New York Photo Review
NYPR Archives - 2010

Alison Rossiter
Alison Rossiter
Alison Rossiter, “Eastman Royal Bromide, expired March, 1919, Processed in 2010”

So resolute has been photography’s focus on the real that one tends to forget there has always been a lively sub-tradition of abstraction. And within that tradition many have made photographic images using light sensitive materials alone.

From the photogenic drawings of Fox Talbot to Alvin Langdon Coburn’s vortographs to the light drawings of Barbara Morgan to the cliché verres of Max Ernst, not to mention the photograms of Man Ray and Moholy-Nagy, this approach to the medium, both with and without camera, has always had talented devotees.

In the 1950’s Aaron Siskind and Minor White, for example, consciously patterning their work on that of the abstract expressionists with their intense subjectivity and tendency towards cosmic statements, combined Alfred Stieglitz’ notion of equivalence with a painterly sense of form.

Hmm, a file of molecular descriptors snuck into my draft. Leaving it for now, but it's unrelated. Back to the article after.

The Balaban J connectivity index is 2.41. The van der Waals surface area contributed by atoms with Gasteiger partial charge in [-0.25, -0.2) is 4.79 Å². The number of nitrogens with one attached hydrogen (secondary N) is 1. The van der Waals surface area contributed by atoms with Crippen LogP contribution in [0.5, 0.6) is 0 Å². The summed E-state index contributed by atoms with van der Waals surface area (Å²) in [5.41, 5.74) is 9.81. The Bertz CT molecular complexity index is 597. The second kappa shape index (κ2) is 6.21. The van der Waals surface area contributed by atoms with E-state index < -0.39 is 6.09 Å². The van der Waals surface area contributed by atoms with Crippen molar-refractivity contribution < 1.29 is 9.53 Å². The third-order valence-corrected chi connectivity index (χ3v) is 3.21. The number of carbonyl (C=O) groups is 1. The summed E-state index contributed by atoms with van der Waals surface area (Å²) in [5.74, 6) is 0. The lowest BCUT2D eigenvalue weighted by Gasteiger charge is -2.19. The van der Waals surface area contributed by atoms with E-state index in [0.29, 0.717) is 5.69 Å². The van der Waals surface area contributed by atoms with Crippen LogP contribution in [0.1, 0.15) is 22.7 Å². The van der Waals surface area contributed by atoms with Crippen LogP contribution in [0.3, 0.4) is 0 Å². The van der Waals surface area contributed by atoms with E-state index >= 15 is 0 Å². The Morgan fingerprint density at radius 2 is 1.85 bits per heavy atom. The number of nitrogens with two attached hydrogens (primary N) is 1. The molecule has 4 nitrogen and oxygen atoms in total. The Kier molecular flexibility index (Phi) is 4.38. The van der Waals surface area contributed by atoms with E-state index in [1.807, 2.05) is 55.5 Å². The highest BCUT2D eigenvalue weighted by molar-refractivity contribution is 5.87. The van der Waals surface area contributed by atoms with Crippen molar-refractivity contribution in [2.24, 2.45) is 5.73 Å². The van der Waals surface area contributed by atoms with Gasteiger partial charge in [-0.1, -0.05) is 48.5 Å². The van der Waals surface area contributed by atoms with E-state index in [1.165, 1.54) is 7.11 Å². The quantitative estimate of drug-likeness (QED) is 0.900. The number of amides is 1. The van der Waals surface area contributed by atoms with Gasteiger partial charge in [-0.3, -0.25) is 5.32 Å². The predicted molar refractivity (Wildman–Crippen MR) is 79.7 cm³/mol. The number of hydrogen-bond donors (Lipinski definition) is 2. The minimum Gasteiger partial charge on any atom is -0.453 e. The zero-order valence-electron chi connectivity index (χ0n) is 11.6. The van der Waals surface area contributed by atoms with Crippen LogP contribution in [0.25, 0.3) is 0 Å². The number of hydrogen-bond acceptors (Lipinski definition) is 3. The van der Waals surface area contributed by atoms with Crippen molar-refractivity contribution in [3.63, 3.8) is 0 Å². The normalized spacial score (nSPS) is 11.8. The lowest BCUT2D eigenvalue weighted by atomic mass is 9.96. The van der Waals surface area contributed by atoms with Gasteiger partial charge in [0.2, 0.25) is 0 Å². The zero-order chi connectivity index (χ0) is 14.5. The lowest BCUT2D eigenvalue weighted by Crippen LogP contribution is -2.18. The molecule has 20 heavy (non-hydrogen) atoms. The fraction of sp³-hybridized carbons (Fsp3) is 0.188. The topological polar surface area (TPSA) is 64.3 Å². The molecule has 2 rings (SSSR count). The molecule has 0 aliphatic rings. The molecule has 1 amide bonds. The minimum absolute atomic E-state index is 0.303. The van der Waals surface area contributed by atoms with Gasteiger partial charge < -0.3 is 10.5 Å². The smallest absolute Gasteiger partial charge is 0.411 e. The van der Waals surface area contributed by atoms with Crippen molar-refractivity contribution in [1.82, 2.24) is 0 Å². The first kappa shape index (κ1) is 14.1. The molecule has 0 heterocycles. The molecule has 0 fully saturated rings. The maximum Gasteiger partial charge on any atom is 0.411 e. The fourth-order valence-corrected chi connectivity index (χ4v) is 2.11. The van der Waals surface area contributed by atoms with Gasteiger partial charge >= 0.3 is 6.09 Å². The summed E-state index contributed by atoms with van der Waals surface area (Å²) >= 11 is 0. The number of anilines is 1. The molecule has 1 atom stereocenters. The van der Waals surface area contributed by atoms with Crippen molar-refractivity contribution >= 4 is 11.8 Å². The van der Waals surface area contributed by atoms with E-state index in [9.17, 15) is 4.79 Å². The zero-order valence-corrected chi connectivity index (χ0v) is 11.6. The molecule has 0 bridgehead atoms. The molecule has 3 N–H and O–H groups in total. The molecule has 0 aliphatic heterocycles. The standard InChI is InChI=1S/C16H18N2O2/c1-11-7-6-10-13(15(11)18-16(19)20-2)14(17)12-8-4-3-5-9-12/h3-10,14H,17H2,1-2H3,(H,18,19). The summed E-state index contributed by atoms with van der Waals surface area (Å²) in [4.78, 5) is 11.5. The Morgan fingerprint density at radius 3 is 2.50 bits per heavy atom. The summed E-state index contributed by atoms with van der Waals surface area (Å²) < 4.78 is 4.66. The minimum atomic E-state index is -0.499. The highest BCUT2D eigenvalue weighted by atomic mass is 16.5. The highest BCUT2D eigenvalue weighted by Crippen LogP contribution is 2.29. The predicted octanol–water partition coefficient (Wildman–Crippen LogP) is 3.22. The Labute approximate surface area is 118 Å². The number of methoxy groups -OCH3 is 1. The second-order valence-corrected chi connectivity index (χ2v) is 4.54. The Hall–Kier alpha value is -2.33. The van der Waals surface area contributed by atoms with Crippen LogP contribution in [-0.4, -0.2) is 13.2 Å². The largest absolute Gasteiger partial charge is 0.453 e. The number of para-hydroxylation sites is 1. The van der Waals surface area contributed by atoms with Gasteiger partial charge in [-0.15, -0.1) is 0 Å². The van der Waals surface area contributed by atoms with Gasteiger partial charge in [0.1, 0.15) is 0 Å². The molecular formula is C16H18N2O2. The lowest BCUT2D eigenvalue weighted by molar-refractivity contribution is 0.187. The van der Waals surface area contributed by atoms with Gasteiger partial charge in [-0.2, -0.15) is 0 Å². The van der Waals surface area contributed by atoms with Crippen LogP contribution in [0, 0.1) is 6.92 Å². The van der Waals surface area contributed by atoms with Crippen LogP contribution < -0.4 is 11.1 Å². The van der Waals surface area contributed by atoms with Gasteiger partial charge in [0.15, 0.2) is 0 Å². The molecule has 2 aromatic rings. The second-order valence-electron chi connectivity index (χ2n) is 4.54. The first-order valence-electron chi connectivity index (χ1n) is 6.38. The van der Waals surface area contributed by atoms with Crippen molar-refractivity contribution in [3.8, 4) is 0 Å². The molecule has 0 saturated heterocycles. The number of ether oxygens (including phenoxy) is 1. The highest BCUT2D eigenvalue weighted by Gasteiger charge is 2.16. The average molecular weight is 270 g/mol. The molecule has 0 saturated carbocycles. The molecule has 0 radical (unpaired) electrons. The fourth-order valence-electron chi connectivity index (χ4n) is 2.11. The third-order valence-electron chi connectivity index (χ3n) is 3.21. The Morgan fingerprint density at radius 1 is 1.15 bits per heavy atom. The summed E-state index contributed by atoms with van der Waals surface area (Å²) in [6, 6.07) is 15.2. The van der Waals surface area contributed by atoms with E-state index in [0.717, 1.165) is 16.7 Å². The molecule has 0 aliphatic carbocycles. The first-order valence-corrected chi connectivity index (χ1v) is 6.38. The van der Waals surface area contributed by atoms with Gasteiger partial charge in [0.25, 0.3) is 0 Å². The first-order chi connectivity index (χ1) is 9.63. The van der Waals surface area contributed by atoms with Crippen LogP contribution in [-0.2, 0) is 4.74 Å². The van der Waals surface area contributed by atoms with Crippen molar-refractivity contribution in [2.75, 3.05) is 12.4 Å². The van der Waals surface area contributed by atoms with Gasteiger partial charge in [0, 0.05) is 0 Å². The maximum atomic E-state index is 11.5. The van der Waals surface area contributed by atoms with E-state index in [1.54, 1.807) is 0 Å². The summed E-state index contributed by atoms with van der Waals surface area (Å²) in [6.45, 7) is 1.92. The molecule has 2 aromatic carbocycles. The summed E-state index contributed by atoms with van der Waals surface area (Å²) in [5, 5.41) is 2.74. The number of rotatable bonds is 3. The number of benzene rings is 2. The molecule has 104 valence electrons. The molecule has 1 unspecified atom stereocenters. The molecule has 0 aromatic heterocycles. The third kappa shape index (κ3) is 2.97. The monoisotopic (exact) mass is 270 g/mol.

So separate were they from the mainstream of humanistic photojournalism, they established their own beachhead in the form of Aperture, a publication originally dedicated to an abstract and metaphorical vision.

Alison Rossiter’s work, as far as I can tell, has always partaken of this alternate tradition, and her new show at Milos Yossi of stark black and white prints created exclusively through chemical manipulation is no exception.

Had only the most interesting images of flame-like forms been included in a group show, they would have earned an approving nod, but collectively the work gathered here, of limited formal or suggestive power, is neither complex, nor varied enough, to merit a room of their own.

Ms. Rossiter has fallen prey to the unfortunate hubris that lures many artists into thinking everything they do is equally deserving of full attention. A photographer who has previously done quite good work, she need only demand a bit more of herself to find a cure.

Alison Rossiter

Yossi Milo Gallery
245 Tenth Ave Ground Fl
Chelsea         Map

212 414 0370

Thursday, September 23 to
Saturday, October 30, 2010
Hours: Tue-Sat, 10 to 6